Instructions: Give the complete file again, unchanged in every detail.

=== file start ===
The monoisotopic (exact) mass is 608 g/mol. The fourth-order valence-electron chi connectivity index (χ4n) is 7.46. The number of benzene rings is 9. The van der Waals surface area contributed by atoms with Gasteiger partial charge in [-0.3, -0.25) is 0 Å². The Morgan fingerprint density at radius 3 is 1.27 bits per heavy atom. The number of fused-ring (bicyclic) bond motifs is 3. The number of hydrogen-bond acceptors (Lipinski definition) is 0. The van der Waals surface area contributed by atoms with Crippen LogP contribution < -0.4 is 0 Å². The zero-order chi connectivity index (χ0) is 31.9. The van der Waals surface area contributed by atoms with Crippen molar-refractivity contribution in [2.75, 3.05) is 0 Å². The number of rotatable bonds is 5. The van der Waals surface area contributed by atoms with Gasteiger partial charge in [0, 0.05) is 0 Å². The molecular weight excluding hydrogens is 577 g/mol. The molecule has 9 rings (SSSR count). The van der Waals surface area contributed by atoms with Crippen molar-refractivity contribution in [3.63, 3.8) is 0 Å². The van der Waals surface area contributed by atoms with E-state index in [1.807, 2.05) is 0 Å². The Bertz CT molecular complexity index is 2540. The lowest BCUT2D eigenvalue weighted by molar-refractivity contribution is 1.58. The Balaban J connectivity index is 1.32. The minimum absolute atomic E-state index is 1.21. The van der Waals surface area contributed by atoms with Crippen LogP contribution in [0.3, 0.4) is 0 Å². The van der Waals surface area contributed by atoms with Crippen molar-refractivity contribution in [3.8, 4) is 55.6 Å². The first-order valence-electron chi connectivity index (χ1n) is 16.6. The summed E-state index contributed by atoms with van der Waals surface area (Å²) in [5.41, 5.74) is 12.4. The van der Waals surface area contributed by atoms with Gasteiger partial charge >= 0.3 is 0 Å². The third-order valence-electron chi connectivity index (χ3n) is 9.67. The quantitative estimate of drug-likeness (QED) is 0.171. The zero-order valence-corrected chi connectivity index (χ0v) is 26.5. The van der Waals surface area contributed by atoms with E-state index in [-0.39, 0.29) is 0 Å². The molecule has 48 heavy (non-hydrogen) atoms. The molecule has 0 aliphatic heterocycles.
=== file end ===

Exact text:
The monoisotopic (exact) mass is 608 g/mol. The fourth-order valence-electron chi connectivity index (χ4n) is 7.46. The number of benzene rings is 9. The van der Waals surface area contributed by atoms with Gasteiger partial charge in [-0.3, -0.25) is 0 Å². The Morgan fingerprint density at radius 3 is 1.27 bits per heavy atom. The number of fused-ring (bicyclic) bond motifs is 3. The number of hydrogen-bond acceptors (Lipinski definition) is 0. The van der Waals surface area contributed by atoms with Crippen LogP contribution < -0.4 is 0 Å². The zero-order chi connectivity index (χ0) is 31.9. The van der Waals surface area contributed by atoms with Crippen molar-refractivity contribution in [2.75, 3.05) is 0 Å². The number of rotatable bonds is 5. The van der Waals surface area contributed by atoms with Gasteiger partial charge in [0, 0.05) is 0 Å². The molecular weight excluding hydrogens is 577 g/mol. The molecule has 9 rings (SSSR count). The van der Waals surface area contributed by atoms with Crippen molar-refractivity contribution in [3.63, 3.8) is 0 Å². The van der Waals surface area contributed by atoms with E-state index in [1.807, 2.05) is 0 Å². The Bertz CT molecular complexity index is 2540. The lowest BCUT2D eigenvalue weighted by molar-refractivity contribution is 1.58. The Balaban J connectivity index is 1.32. The minimum absolute atomic E-state index is 1.21. The van der Waals surface area contributed by atoms with Crippen LogP contribution in [0.3, 0.4) is 0 Å². The van der Waals surface area contributed by atoms with Crippen molar-refractivity contribution in [3.8, 4) is 55.6 Å². The first-order valence-electron chi connectivity index (χ1n) is 16.6. The summed E-state index contributed by atoms with van der Waals surface area (Å²) in [5.41, 5.74) is 12.4. The van der Waals surface area contributed by atoms with Gasteiger partial charge >= 0.3 is 0 Å². The third-order valence-electron chi connectivity index (χ3n) is 9.67. The quantitative estimate of drug-likeness (QED) is 0.171. The zero-order valence-corrected chi connectivity index (χ0v) is 26.5. The van der Waals surface area contributed by atoms with E-state index in [-0.39, 0.29) is 0 Å². The molecule has 48 heavy (non-hydrogen) atoms. The molecule has 0 aliphatic heterocycles.